Legislation introduced in the Senate that would roll back Supreme Court’s Gross ruling

Under legislation introduced on Tuesday, March 13, older workers would have some of their civil rights protections that were diminished under the U.S. Supreme Court’s ruling in Gross v FBL Financial restored. The bipartisan legislation, the Protecting Older Workers Against Discrimination Act, was sponsored by Senators Tom Harkin (D-Iowa), Chuck Grassley (R-Iowa) and Patrick Leahy (D-Vt). Text of the legislation is not yet available.

In the Gross decision, the Supreme Court held that the standard of proof used in race, sex, national origin and religious discrimination cases did not apply to the Age Discrimination and Employment Act (ADEA) because Congress did not amend the ADEA to include the standard. The decision has affected lower court rulings in a variety of civil cases, including disability discrimination suits. As a result, say the Senators, Congress needed to act. Harkin noted that prior to the Court’s decision, the same standard of proof applied equally to all workers, regardless of the type of alleged discrimination.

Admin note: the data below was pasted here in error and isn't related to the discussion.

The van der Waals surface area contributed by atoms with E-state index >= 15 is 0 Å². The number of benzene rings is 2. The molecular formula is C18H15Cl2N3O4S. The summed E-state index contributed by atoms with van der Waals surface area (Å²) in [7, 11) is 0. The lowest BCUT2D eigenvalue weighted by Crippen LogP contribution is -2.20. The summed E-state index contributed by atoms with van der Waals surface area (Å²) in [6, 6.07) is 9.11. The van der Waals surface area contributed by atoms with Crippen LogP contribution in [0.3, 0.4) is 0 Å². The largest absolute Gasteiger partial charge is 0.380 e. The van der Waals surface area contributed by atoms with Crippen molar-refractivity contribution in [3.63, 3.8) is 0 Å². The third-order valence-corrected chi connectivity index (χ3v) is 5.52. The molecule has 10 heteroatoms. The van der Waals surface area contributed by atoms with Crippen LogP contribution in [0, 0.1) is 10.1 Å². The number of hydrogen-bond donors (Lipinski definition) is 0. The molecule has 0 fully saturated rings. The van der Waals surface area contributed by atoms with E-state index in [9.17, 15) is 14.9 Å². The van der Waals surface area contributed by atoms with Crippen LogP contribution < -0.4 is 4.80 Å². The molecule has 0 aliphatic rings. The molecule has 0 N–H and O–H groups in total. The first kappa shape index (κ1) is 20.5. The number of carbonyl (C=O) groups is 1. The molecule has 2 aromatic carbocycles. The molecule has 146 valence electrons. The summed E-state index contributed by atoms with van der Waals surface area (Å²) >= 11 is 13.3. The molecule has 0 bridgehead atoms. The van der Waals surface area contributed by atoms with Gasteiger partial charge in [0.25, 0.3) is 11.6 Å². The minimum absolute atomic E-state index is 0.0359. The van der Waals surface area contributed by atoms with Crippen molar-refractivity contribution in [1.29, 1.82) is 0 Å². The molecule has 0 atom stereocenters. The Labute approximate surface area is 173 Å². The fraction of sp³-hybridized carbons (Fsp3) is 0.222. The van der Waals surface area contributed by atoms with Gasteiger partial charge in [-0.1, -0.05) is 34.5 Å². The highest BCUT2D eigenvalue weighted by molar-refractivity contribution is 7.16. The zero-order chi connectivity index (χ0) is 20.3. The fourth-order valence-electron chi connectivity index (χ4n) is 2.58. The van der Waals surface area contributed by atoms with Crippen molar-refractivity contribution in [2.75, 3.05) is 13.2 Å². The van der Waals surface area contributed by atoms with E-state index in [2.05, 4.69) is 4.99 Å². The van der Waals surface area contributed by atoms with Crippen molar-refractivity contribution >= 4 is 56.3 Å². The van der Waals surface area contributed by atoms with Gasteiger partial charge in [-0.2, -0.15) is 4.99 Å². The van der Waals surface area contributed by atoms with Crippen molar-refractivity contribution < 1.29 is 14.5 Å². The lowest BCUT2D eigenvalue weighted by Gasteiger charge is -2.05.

“The Protecting Older Workers Against Discrimination Act will reverse the Court’s decision,” averred Harkin, “and restore the law to what it was for decades.”

The Protecting Older Workers Against Discrimination Act will reverse the Gross decision and restore the law to its prior state, stating that when a victim demonstrates that unlawful discrimination was a “motivating factor” behind a decision, the employer has the burden of showing that it was in compliance with the law. The legislation would clarify that the “motivating factor” standard applies to all antidiscrimination and antiretaliation laws involving race, sex, national origin, religion, age and disability.